The critical link between scholastic esports and career pathways education

When I first approached my administration back in August 2021 about implementing a scholastic esports program at school, I had imagined facing significant opposition to the idea, and, in preparation, had rehearsed my talking points and done my research in order to be persuasive.  I was prepared to talk about the connections to STEM learning, the opportunity to engage otherwise disengaged students, the inclusive nature of gaming, the research behind gamification and game-based learning, and more. 

None of that was necessary, however, as my school principal was extremely supportive in my effort to implement scholastic esports at the school and, more importantly, to use the program to teach students transferable skills while simultaneously encouraging them to explore related career pathways.

I began my esports program with a focus on social-emotional well-being using resources from NASEF to structure initial lessons.  Before jumping into the competitive aspects of esports and gaming, we spent three weeks discussing the importance of positive mental health and the negative effects associated with some online gaming cultures.  This included discussions of toxicity and online “trash talk” of opponents, as well as the impact on one’s emotional well-being and overall confidence as a result of being repeatedly subjected to such toxicity. …Read More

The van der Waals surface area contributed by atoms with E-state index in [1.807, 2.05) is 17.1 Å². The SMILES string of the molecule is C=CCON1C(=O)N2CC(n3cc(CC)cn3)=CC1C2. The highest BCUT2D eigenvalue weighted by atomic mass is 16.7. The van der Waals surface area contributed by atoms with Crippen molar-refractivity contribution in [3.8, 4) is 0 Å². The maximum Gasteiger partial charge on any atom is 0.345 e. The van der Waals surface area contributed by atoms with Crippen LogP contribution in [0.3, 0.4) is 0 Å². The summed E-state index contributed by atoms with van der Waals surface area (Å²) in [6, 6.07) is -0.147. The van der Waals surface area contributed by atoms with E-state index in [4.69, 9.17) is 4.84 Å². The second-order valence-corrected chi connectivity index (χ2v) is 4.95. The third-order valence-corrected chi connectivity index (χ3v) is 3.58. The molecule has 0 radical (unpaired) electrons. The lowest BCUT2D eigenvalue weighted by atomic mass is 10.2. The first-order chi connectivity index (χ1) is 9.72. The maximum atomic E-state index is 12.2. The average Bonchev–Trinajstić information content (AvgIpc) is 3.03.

Gamification tools that increase student engagement

Who out there doesn’t enjoy some form of game? Whether it be watching or playing a sport, a card game, a board game, or video games, most people would say they at least enjoy one.

Games are part of many people’s lives–so why not use them to benefit students when teaching?

From a 5th grade teacher lens, it is evident that students are more likely to engage in an educational activity when it is “gamified,” and even more so when it is gamified with technology. …Read More

Will gamification replace paper tests?

Nearly everyone remembers the stress of taking a test in school. In-class exams have the power to make even the most dedicated of students quake with fear, not to mention the damage they can do to the egos of struggling learners. For some students, the stress causes their minds to go blank, while others experience physical symptoms like headaches and nausea.

In fact, around 40 percent of students regularly report experiencing moderate to severe anxiety over tests. Unfortunately, that stress isn’t limited to students in higher grades. Even elementary school students can struggle with fear and performance anxiety on standardized tests. No surprise, then, that teachers and schools are increasingly rethinking their assessment methods, seeking ways to evaluate student performance without causing undue stress.